Jason Segel as Jeff
Ed Helms as Pat
Susan Sarandon as Sharon
Judy Greer as Linda
Rae Dawn Chong as Carol
Jeff (Jason Segel) lives at home, although that probably goes without saying. In an effort to get him to do something, anything besides smoking pot in the basement, his mother (Susan Sarandon) sends him out to get some glue in order to fix a cabinet door. Some things happen, and then Jeff comes home and fixes the cabinet.
As plot summary’s go that’s pretty vague, right up there with a man is born, lives for a while, and then dies. But then, that’s the sort of broad, existential theme the Duplass Brothers (“Cyrus”) have in mind, mixed with a hearty dose of well-timed slapstick and some extremely off-key delivery from Jason Segel and Ed Helms as his arrogant older brother.
Like a growing number of people, Jeff still lives at home despite being in his mid-30s, though in his case that has more to do with having little in the way of care or ambition. He’s too busy thinking about the meaning of the movie “Signs” and looking for similar premonitions in his everyday life. He gets just that when a wrong number looking for a man named Kevin sends him out to find said Kevin if possible.
The plot itself isn’t exactly that stream-of-consciousness all the way through as Jeff eventually falls in with his brother just as his marriage begins falling apart. Which just can’t be an accident, Jeff decides, sending him as ever deeper in search of the hidden meaning of life. A point of view which massively annoys everyone around him. Particularly his brother who is dealing with his marriage falling apart, mainly because his wife (Judy Greer) has finally discovered she has married a massive *sshole.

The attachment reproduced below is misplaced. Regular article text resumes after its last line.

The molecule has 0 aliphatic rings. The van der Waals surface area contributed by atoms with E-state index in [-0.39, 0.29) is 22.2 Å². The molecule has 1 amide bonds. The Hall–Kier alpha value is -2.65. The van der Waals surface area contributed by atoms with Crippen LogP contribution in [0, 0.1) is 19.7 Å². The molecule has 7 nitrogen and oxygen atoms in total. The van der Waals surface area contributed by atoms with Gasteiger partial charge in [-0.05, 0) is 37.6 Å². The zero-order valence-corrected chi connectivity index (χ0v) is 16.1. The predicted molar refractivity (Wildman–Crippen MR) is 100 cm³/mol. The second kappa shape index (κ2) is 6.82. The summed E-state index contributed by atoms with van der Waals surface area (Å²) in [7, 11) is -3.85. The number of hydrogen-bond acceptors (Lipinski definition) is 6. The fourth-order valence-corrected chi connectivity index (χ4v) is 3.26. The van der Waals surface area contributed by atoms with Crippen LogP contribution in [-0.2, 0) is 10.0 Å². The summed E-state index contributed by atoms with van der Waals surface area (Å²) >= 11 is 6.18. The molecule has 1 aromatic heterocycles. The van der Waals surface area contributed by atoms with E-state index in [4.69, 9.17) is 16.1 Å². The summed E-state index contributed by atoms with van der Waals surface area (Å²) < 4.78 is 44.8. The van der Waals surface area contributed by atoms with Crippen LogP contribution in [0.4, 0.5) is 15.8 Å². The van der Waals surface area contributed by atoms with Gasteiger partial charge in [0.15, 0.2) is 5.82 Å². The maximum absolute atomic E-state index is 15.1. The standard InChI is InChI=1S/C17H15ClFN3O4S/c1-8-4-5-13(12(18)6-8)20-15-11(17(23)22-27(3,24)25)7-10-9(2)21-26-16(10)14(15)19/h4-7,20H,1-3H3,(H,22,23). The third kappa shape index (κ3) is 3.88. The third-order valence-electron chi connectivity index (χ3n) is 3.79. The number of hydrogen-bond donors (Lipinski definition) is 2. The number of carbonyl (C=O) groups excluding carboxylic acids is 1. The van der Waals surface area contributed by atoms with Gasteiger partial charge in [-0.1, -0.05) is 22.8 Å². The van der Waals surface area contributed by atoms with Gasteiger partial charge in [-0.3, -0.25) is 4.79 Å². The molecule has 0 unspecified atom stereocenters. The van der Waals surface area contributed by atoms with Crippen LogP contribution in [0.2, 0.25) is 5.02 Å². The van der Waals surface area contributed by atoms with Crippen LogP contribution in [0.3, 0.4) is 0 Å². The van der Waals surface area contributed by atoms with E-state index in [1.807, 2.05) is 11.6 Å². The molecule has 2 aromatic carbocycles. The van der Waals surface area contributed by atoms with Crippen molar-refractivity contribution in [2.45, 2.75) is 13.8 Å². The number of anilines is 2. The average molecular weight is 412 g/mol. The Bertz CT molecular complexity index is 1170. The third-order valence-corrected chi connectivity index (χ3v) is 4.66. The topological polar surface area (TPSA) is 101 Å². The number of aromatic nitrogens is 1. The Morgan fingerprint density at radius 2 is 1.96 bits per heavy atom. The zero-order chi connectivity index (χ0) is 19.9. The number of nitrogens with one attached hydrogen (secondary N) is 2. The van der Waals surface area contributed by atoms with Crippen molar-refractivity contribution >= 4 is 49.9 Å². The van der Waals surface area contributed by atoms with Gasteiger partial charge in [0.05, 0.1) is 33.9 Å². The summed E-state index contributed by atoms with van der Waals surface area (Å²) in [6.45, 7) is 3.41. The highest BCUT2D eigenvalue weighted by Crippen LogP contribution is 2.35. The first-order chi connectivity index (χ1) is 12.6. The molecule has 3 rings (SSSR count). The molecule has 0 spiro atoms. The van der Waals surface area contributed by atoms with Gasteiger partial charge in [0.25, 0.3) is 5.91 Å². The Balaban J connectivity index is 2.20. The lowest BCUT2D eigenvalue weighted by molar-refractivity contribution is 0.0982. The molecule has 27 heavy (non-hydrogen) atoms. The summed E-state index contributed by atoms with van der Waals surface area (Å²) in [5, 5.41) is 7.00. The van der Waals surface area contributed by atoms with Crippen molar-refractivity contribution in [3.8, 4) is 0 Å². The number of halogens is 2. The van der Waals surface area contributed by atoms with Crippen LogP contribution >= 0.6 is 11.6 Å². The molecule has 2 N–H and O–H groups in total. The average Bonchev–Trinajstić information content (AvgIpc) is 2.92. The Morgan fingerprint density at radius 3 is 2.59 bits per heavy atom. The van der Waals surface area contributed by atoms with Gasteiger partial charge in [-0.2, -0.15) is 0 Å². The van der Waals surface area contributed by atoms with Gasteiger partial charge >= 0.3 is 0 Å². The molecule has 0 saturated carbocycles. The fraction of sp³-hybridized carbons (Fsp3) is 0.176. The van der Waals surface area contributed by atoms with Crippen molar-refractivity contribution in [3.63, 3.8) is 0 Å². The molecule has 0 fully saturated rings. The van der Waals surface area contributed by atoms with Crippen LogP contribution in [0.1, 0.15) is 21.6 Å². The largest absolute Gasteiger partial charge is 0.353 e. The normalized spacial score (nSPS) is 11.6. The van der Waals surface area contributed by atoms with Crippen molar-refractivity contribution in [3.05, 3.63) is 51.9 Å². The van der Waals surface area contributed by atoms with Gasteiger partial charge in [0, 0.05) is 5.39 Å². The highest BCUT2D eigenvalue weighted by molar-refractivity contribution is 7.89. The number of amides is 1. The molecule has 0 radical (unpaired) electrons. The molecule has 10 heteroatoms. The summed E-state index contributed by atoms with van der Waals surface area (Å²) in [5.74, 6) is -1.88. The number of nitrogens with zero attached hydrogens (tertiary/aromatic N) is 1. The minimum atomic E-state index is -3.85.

It’s too the Duplass’ credit that they’ve drawn their characters well enough that it’s easy to get a sense of them without ever being on the nose. Both Jeff and Pat have been decidedly affected by their father’s early death when they were children, a problem they have each glossed over in their own way and never really dealt with but which underlies everything they do. Like driving a destroyed Porsche recklessly down the freeway, or spying on Pat’s wife’s clandestine luncheon.
And it is played extremely well, particularly by Segel, with his blank faced, open mouth stare centering a makeup-less, desperate face. He encompasses the mixture of childishness and adult that is Jeff. And though Helms falls back on some of his other performances, offering little new, he also produces exactly the right mixture of disdain and concern for Jeff to make them believable. And, for what he lacks in subtlety, he makes up for in mania, providing most of “Jeff’s” best laughs.
Which, despite a few well conceived gags at the beginning, are few and far between as “Jeff’s” existentialist-comedy leans far to the existentialist side. Like Jeff’s point of view itself, “Jeff, Who Lives At Home” tends to wander aimlessly for long periods of time, bouncing from Jeff’s quest for Kevin and Pat’s marital problems, to their mother’s search for a secret admirer at work, somewhat arbitrarily. The Duplass’s want to insinuate great underlying connections at work beneath all human interactions, linking everything together and making everything of consequence.
That’s a big stretch for something as light and airy as “Jeff” is, and the film though funny is not really up to its ambitions. The filmmakers really need something stronger than insinuations to make their point and instead we’re left with pretensions to depth rather than depth itself.
But what we do get is good enough. Not particularly dramatic or complex, but funny and occasionally affecting, “Jeff, Who Lives at Home” is mainly just a bunch of stuff that happens, but that’s the stuff life is made of.